Robert Sirico: The RealClearReligion Interview
"Liberty is not the power of doing what we like," Lord Acton once wrote, "but the right of being able to do what we ought." In Defending the Free Market: The Moral Case for a Free Economy, Acton Institute President Father Robert Sirico develops a manifesto for economic liberty. On the 100th anniversary of Milton Friedman's birth, Fr. Sirico and I met at the Cardinal Stritch Retreat House north of Chicago to discuss subjects ranging from smoking pot with Jane Fonda to why Austrian economist Ludwig von Mises and Pope John Paul II have more in common than you may think.
RealClearReligion: Your book begins with the story of how you left the Left and got right with the Right. Are you another Michael Novak or Richard John Neuhaus?
Robert Sirico: I'm a little different than them, because of course they're a generation further back, so some of their categories were different. I think what was happening with them was they came at it from a more moderate point of view and then the world changed and they found themselves changing with it. I don't think either of them were quite as radical -- I certainly wasn't an orthodox Marxist. I was a dilettante.
RCR: Novak or Neuhaus weren't radical enough to smoke pot with Jane Fonda, though?
RS: [Laughter] I knew her not well, but we were together at a number of occasions. We had had dinner beforehand and went to the gay center in Hollywood for a voter registration event. At the dinner, we had smoked pot, passed it around, and I passed it to her and she said, "No, I have to speak. Maybe later." She and somebody else gave speeches, and I walked her out to the parking lot after the event to say goodnight. In the parking lot, I gave her the joint. She thanked me and said, "Tom doesn't let me keep it in the house during the campaign."
RCR: Why didn't Jane Fonda and others in your generation follow you to the Right?
RS: There are a lot of them that are not Leftist anymore. I know a lot of people in my generation who were at those things and are much more conservative today -- not quite philosophically, but certainly wouldn't identify with the Left. Now, why are some of them still stuck? When you're in that ethos and the whole culture moves and if you didn't have a fixed point, you move with it. When you're formed in your ideas, it's a whole hermeneutic. It's a whole way that you approach the world. And when, for instance, you approach the world with a zero-sum presumption, I think it's very explanatory. Marx gives you a view of the world that is plausible. It's not completely absurd to think that the person who owns the means of production is wealthy because of another's poverty. It's plausible. It sounds right. It's only when you understand the broader context, then it becomes more complex. Traditional, classical, free market ideas are far more complex -- and counterintuitive.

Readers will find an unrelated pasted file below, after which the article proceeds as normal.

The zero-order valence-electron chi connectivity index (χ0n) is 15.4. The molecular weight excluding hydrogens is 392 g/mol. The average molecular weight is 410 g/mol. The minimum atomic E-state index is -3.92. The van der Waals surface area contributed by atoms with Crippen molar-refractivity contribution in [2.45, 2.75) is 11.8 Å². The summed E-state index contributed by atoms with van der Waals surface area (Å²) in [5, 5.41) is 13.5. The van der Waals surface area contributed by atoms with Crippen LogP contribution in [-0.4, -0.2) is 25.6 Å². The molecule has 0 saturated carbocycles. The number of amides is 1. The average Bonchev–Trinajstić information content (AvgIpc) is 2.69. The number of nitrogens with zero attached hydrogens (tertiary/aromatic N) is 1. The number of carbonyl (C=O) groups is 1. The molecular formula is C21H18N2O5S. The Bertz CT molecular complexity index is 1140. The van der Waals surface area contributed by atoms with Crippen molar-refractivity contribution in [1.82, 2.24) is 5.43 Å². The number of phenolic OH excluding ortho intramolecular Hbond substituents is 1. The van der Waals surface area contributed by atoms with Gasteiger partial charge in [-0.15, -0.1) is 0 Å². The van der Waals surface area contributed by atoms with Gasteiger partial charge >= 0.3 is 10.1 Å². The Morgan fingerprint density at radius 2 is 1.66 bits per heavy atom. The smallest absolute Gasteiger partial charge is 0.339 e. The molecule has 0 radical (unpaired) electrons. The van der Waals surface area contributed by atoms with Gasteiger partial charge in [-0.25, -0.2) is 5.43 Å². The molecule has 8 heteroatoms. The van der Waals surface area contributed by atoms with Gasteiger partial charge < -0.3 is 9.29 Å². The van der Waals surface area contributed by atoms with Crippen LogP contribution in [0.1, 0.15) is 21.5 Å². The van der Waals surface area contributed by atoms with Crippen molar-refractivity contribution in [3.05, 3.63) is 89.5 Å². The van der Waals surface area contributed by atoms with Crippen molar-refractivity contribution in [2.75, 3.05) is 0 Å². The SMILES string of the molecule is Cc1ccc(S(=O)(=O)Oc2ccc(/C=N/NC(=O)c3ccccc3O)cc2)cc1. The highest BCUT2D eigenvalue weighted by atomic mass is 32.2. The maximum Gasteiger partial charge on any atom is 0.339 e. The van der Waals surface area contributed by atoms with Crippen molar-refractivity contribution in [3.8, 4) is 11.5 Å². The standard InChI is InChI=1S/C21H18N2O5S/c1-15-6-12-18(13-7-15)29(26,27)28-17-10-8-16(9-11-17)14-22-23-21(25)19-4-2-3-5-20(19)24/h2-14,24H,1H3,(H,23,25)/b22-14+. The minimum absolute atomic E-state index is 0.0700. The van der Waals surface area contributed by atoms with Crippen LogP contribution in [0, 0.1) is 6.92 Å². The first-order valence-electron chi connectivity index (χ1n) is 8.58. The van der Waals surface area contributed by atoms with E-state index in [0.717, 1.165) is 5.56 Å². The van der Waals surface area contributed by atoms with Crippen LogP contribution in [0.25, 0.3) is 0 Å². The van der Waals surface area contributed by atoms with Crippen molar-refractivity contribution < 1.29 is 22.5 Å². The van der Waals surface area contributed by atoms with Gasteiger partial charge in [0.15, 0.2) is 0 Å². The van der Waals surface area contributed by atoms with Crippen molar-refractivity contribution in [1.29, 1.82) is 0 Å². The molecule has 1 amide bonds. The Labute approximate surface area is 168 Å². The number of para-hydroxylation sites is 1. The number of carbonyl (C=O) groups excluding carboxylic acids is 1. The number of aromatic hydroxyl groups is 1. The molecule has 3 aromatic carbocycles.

RCR: Do you think President Obama and his administration has made Marx's ideas new again?
RS: If you're talking about the popularity and the vitality in the current political climate, that's one thing. If you're talking about vibrancy -- excuse me, error is never really vibrant. Error is always parasitic. It looks vibrant, but its source of nourishment is not life. Its source of nourishment is consumption. But I do think those ideas are resilient because they can morph. They can represent themselves in a lot of different ways. Now with regard to the political question, I think Obama's success was a mixture of a very strong nostalgic urge on the part of people of my generation to return to the Haight-Ashbury days.
RCR: Hasn't your generation seen a failure of those ideas?
RS: We have. The Soviet Union is gone. But there's one group that are always going to be attracted to those ideas. It was very telling to see Peter Seeger recreate the whole ethos of the Sixties -- right down to the singing of "This Land Is Your Land," which has such horrendous Marxist overtones. Beyond that, there's a different generation and I think this is the thing that is not going to endure. I think that generation represents the best in America. We have this great capacity to be honest with ourselves and critical of ourselves.
What I think Obama represented to many people was an honesty, that as magnificent as this experiment in liberty has been, at its founding there was a scar. Slavery. It's undeniable. We can't turn away from it. We can't ameliorate it by saying, "Yes, but..." We know the innate injustice of that. What Obama embodied in many ways was a hope of finally moving past that. An attractive man who articulated this very vague hope. So, the content that was absent was filled by this section of people which explains the fleeting popularity of these ideas.
RCR: Most of those people are young.
RS: And I think they'll turn on Obama in the Fall because they see his ideas have failed.
RCR: Isn't that easy to see that his ideas have failed?
RS: It depends on what you mean by easy. I think it's complex. I think it's complex to think you can have order without centrally planned authority. It took Hayek books to explain that. Now, the cultural questions are hard, not necessarily because the ideas are difficult to comprehend, but because they have not been formed in these ideas. There hasn't been a clear, consistent moral voice teaching people how to think in those categories. And what's more, because the culture goes against that, it takes a bit of heroism to stand up against the insanity and really be countercultural. In a way it's easier to be socially liberal right now. It's much more politically correct nowadays to say Chick-fil-A doesn't represent "our values."